North Korea requests U.S. food aid: reports
North Korea’s leadership, headed by Kim Jong-un, has requested changes in the composition of food aid from the U.S. after his father Kim Jong-il died, Japanese media reported Sunday.
According to the news reports, Pyongyang reopened food aid talks with the U.S. at the end of December, following the funeral of the late Kim.
While some have interpreted the first contact between Pyongyang and Washington since Kim Jong-il’s death as a sign that the two sides will seek more active communication, the request is thought to also reflect North Korea’s efforts to consolidate the younger Kim’s leadership.
In the latest Pyongyang-Washington communications, Pyongyang asked through its United Nations representatives for more rice, corn and other grains in the food aid the U.S. had suggested in an earlier meeting.
North Korean leader Kim Jong-un (right) is seen holding up a rifle in a still from a film about his activities aired on Korean Central News Agency on Sunday. (Yonhap News)
According to Japanese reports from a number of media outlets including Kyodo News and the Yomiuri Shimbun, North Korean officials made it known that Pyongyang was seeking food stuffs that are “easy to store and can be of help to a wide range of people.”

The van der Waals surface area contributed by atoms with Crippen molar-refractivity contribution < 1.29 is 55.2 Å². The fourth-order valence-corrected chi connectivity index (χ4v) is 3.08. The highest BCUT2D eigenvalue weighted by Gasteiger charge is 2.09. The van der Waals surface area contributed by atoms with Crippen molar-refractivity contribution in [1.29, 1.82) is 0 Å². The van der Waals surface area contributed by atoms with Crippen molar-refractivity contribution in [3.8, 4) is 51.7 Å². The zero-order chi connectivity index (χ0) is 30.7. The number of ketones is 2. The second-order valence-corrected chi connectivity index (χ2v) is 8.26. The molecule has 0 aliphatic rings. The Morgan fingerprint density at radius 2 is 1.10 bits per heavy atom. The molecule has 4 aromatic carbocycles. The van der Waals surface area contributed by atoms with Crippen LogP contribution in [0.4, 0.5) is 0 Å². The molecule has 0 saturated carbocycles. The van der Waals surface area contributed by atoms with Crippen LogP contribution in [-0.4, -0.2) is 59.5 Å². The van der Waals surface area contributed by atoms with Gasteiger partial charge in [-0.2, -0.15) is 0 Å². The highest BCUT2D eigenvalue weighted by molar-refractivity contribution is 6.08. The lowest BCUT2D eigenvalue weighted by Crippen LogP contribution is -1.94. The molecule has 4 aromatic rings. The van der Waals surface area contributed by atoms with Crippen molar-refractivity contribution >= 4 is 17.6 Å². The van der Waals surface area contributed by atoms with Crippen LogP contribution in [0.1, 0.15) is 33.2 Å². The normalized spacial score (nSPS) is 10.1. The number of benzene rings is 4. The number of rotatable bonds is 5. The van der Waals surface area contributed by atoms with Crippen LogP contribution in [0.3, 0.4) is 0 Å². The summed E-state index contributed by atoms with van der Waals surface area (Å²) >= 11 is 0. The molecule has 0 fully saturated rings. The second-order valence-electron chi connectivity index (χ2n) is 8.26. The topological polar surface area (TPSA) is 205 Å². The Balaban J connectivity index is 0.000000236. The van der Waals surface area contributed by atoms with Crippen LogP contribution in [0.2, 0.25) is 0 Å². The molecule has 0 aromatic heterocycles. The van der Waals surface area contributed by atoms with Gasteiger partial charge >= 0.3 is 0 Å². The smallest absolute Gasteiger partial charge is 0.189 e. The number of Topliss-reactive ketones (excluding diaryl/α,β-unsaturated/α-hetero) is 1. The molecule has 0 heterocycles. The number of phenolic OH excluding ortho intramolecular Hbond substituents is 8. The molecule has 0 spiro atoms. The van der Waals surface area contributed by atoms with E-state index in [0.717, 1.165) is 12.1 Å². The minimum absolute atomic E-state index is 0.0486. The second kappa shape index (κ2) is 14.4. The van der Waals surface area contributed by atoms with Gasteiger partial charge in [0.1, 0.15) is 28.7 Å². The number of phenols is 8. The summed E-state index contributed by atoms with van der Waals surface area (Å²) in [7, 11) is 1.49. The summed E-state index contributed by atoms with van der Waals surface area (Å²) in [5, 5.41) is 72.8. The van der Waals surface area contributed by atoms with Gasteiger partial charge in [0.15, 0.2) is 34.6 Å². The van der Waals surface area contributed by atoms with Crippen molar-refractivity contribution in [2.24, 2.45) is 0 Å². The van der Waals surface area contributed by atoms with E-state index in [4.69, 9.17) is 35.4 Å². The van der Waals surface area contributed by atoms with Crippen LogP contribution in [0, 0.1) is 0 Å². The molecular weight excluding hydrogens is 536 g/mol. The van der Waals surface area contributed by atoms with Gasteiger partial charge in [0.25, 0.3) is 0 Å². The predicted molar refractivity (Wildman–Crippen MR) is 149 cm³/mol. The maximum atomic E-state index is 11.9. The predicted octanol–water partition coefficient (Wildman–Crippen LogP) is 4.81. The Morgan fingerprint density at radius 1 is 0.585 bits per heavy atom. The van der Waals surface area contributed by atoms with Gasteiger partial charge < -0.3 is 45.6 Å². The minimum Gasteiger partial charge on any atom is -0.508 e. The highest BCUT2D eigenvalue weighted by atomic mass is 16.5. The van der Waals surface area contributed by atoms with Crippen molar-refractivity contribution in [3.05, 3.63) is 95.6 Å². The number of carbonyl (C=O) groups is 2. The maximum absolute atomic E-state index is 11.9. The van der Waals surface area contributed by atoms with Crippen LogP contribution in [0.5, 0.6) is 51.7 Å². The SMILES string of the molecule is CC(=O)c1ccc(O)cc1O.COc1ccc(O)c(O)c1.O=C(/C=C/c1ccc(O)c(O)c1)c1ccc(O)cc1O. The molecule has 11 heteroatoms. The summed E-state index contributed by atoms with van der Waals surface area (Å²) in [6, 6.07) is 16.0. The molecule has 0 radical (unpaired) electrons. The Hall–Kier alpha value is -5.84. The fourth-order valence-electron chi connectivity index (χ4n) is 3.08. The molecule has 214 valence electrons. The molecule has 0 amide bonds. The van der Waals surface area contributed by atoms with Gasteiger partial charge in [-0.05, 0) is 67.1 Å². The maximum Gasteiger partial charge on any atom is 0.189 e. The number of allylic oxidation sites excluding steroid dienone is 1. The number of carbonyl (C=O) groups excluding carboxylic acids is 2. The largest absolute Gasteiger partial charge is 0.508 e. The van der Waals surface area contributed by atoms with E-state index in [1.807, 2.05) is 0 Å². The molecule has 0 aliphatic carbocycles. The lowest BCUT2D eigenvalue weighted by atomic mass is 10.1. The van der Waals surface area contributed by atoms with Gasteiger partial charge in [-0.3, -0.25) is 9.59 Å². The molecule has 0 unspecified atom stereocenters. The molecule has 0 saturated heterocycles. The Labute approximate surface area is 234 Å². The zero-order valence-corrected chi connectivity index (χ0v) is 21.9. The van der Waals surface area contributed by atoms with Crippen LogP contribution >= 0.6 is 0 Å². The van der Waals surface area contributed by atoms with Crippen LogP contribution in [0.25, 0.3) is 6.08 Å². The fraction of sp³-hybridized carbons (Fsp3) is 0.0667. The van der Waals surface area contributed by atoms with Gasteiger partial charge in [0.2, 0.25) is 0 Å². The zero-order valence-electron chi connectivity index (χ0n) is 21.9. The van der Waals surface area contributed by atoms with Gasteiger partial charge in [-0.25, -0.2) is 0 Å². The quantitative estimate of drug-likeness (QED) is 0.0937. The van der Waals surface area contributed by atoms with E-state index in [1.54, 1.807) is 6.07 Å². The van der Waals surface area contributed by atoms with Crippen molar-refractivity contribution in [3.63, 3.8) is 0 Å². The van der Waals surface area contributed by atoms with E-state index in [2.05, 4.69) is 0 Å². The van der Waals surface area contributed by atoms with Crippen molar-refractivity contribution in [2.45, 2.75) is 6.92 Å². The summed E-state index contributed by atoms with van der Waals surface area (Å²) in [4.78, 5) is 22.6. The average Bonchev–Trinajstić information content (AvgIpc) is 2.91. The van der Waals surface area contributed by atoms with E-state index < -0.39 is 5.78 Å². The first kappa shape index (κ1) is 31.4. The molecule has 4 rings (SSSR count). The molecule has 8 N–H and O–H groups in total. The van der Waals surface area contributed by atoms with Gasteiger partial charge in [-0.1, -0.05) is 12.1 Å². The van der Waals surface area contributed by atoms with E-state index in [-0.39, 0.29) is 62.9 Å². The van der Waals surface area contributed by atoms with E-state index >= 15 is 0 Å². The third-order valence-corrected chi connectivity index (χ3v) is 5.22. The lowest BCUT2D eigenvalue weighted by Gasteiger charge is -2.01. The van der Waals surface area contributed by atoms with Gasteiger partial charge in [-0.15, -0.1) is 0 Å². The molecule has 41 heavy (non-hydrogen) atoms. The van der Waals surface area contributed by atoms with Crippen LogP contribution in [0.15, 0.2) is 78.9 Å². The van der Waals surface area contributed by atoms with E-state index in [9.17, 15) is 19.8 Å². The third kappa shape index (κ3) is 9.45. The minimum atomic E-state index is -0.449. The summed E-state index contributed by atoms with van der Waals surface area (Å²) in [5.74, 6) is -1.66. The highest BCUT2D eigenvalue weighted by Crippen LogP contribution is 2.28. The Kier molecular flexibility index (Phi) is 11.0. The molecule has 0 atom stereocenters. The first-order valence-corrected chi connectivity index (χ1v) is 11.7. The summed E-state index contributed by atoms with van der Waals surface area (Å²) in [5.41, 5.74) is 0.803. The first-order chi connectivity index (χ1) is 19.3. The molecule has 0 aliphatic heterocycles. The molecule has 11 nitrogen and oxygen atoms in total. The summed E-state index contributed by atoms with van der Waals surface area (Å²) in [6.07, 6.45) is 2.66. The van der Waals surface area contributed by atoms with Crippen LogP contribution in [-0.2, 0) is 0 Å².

Regarding the U.S. response, Japanese media reported that Pyongyang’s request was denied but that Washington made it known that additional talks were possible.
U.S. and North Korean officials met in Beijing for a two-day talk on Dec. 15, two days before the death of senior Kim.
At the meeting, the U.S. had suggested providing 20,000 metric tons of “nutritional assistance” including biscuits, powdered milk and vitamins each month for one year to be supplied to children and the elderly, in exchange for the North’s halt of uranium enrichment, AP had reported.
Meanwhile, North Korea marked Kim Jong-un’s birthday on Sunday without special celebrations in light of the recent funeral of his father.
While Pyongyang celebrates Kim Il-sung’s birthday on April 15 and that of Kim Jong-il on Feb. 16 as the country’s largest holidays, Kim Jong-un’s birthday was not marked as such.
In addition, the Gaeseong Industrial Complex operated as usual with the exception of canceling overtime on Sunday, despite the custom of taking the two elder Kims’ birthdays off.
North Korean state media also passed the day without special programs, broadcasting a 50-minute film of Kim Jong-un’s activities since January 2010.
By Choi He-suk